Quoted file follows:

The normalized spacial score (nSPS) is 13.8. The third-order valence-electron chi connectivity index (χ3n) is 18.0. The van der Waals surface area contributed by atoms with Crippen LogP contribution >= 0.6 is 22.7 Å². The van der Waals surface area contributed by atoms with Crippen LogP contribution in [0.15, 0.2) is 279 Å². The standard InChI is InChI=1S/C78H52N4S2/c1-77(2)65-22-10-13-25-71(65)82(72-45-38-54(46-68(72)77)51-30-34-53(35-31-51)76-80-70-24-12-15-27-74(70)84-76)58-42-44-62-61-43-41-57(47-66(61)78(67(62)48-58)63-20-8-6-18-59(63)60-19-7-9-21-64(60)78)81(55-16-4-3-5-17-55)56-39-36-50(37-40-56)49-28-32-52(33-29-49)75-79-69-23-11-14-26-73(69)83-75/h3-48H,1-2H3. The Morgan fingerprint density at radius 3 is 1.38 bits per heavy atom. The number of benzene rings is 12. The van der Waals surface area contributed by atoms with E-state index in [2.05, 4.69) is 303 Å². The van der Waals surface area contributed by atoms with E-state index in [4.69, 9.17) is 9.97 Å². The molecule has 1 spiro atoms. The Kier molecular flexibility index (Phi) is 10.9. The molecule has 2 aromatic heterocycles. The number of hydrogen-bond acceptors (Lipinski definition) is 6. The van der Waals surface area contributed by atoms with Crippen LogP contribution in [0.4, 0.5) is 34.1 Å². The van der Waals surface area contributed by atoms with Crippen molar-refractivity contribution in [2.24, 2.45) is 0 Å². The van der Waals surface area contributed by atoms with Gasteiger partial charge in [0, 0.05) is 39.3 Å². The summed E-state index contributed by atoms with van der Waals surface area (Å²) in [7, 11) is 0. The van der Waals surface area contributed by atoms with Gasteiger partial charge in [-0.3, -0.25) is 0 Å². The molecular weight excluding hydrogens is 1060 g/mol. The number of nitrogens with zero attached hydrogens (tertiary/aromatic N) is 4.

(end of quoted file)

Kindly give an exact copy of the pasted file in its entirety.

The normalized spacial score (nSPS) is 13.8. The third-order valence-electron chi connectivity index (χ3n) is 18.0. The van der Waals surface area contributed by atoms with Crippen LogP contribution >= 0.6 is 22.7 Å². The van der Waals surface area contributed by atoms with Crippen LogP contribution in [0.15, 0.2) is 279 Å². The standard InChI is InChI=1S/C78H52N4S2/c1-77(2)65-22-10-13-25-71(65)82(72-45-38-54(46-68(72)77)51-30-34-53(35-31-51)76-80-70-24-12-15-27-74(70)84-76)58-42-44-62-61-43-41-57(47-66(61)78(67(62)48-58)63-20-8-6-18-59(63)60-19-7-9-21-64(60)78)81(55-16-4-3-5-17-55)56-39-36-50(37-40-56)49-28-32-52(33-29-49)75-79-69-23-11-14-26-73(69)83-75/h3-48H,1-2H3. The Morgan fingerprint density at radius 3 is 1.38 bits per heavy atom. The number of benzene rings is 12. The van der Waals surface area contributed by atoms with E-state index in [2.05, 4.69) is 303 Å². The van der Waals surface area contributed by atoms with E-state index in [4.69, 9.17) is 9.97 Å². The molecule has 1 spiro atoms. The Kier molecular flexibility index (Phi) is 10.9. The molecule has 2 aromatic heterocycles. The number of hydrogen-bond acceptors (Lipinski definition) is 6. The van der Waals surface area contributed by atoms with Crippen LogP contribution in [0.4, 0.5) is 34.1 Å². The van der Waals surface area contributed by atoms with Crippen molar-refractivity contribution in [2.24, 2.45) is 0 Å². The van der Waals surface area contributed by atoms with Gasteiger partial charge in [0, 0.05) is 39.3 Å². The summed E-state index contributed by atoms with van der Waals surface area (Å²) in [7, 11) is 0. The van der Waals surface area contributed by atoms with Gasteiger partial charge in [-0.3, -0.25) is 0 Å². The molecular weight excluding hydrogens is 1060 g/mol. The number of nitrogens with zero attached hydrogens (tertiary/aromatic N) is 4.